History of Moose in the Adirondack Park:
In the Adirondack State Park, the moose (Alces alces) population has an interesting natural history compared to other wildlife, reflected only by few moose populations in the Northeast. Although in the past population sizes were abundant, moose were actually extirpated (became locally extinct) from the Adirondacks and the rest of New York in the 1860's. This was during a period in Adirondack history of unregulated hunting, numerous wildfires, and intense habitat alteration caused by desforestation. It wasn't until the 1980's, after hunting laws and land management regulations were established, that moose could naturally immigrate into the state from neighboring populations established in Canada and New England.
Although biologists from the New York State Department of Environmental Conservation (DEC) first thought the moose wouldn’t remain in New York, for the last 30 years they have been recolonizing parts of their former Adirondack range. The estimated population is now between 600 to 1000 individuals, and biologists believe it no longer consists of young migrants, but is an established breeding population. They base their estimation on public observations of animals, tracks, and scat, known moose mortalities, and observed reproduction. Biologists also believe that the population is increasing 10-15% each year, similar to moose populations in Vermont and New Hampshire.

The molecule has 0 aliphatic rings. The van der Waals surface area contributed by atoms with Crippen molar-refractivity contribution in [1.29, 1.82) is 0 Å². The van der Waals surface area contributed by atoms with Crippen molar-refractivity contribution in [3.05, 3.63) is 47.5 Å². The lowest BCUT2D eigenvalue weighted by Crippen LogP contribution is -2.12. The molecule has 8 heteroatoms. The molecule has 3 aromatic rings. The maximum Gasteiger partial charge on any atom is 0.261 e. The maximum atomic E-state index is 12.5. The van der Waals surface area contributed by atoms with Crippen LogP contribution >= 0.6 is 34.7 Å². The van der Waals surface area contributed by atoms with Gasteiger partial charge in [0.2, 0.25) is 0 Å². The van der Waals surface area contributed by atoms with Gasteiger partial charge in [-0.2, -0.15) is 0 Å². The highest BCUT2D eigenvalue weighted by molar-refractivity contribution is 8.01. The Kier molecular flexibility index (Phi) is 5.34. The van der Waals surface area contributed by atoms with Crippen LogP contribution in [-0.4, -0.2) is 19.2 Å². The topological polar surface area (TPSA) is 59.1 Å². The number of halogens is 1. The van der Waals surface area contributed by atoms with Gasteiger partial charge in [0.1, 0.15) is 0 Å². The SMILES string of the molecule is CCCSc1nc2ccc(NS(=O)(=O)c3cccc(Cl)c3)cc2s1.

Call for Moose Sightings:
The use of wildlife sightings from citizen scientists for understanding species' distributions has a long and successful history in wildlife biology. DEC biologists rely on wildlife sightings to help estimate population numbers, to understand the distribution of individuals throughout the
region, and to record the types of habitat used by the species. Many New York organizations (both state government and non-profit), have been recording observations of moose since the late 1980s. Some of these observations have been collected into a database and then projected onto landcover maps of the Adirondacks for habitat analyses, including understanding habitat preference (see map - each star represents a moose sighting, while each color signifies the year of observation).
This webpage has been developed to facilitate a centralized location for all moose observations in and around the Adirondacks. Multiple organizations can make use of this information, and the public, both local and visiting, can be a part in helping everyone understand the future of moose in the Adirondacks. Please take the time to submit your sighting, as all submissions are greatly appreciated!
If you have seen a moose the Adirondack region,
please fill out a Observation Report Form.
Need help identifying moose?
If you have any questions about this project or trouble with the submission form, please contact email@example.com.
Last updated: 20 June 2012